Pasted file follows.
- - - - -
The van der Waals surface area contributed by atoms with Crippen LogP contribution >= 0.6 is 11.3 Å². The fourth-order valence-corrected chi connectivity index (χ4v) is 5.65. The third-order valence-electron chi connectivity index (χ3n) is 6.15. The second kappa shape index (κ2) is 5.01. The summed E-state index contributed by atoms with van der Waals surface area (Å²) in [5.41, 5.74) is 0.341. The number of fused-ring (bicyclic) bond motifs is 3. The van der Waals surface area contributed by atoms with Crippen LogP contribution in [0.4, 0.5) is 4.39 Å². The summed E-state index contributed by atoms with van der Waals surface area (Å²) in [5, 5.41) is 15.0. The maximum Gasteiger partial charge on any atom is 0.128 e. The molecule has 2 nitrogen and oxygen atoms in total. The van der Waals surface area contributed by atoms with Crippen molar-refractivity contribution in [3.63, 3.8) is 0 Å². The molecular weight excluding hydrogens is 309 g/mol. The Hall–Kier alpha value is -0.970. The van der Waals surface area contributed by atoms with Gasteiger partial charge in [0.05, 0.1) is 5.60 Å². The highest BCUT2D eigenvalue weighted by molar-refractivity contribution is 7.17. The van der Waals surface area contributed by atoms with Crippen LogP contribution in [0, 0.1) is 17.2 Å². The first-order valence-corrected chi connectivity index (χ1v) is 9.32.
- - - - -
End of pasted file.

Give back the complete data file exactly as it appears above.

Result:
The van der Waals surface area contributed by atoms with Crippen LogP contribution >= 0.6 is 11.3 Å². The fourth-order valence-corrected chi connectivity index (χ4v) is 5.65. The third-order valence-electron chi connectivity index (χ3n) is 6.15. The second kappa shape index (κ2) is 5.01. The summed E-state index contributed by atoms with van der Waals surface area (Å²) in [5.41, 5.74) is 0.341. The number of fused-ring (bicyclic) bond motifs is 3. The van der Waals surface area contributed by atoms with Crippen LogP contribution in [0.4, 0.5) is 4.39 Å². The summed E-state index contributed by atoms with van der Waals surface area (Å²) in [5, 5.41) is 15.0. The maximum Gasteiger partial charge on any atom is 0.128 e. The molecule has 2 nitrogen and oxygen atoms in total. The van der Waals surface area contributed by atoms with Crippen molar-refractivity contribution in [3.63, 3.8) is 0 Å². The molecular weight excluding hydrogens is 309 g/mol. The Hall–Kier alpha value is -0.970. The van der Waals surface area contributed by atoms with Gasteiger partial charge in [0.05, 0.1) is 5.60 Å². The highest BCUT2D eigenvalue weighted by molar-refractivity contribution is 7.17. The van der Waals surface area contributed by atoms with Crippen LogP contribution in [0, 0.1) is 17.2 Å². The first-order valence-corrected chi connectivity index (χ1v) is 9.32.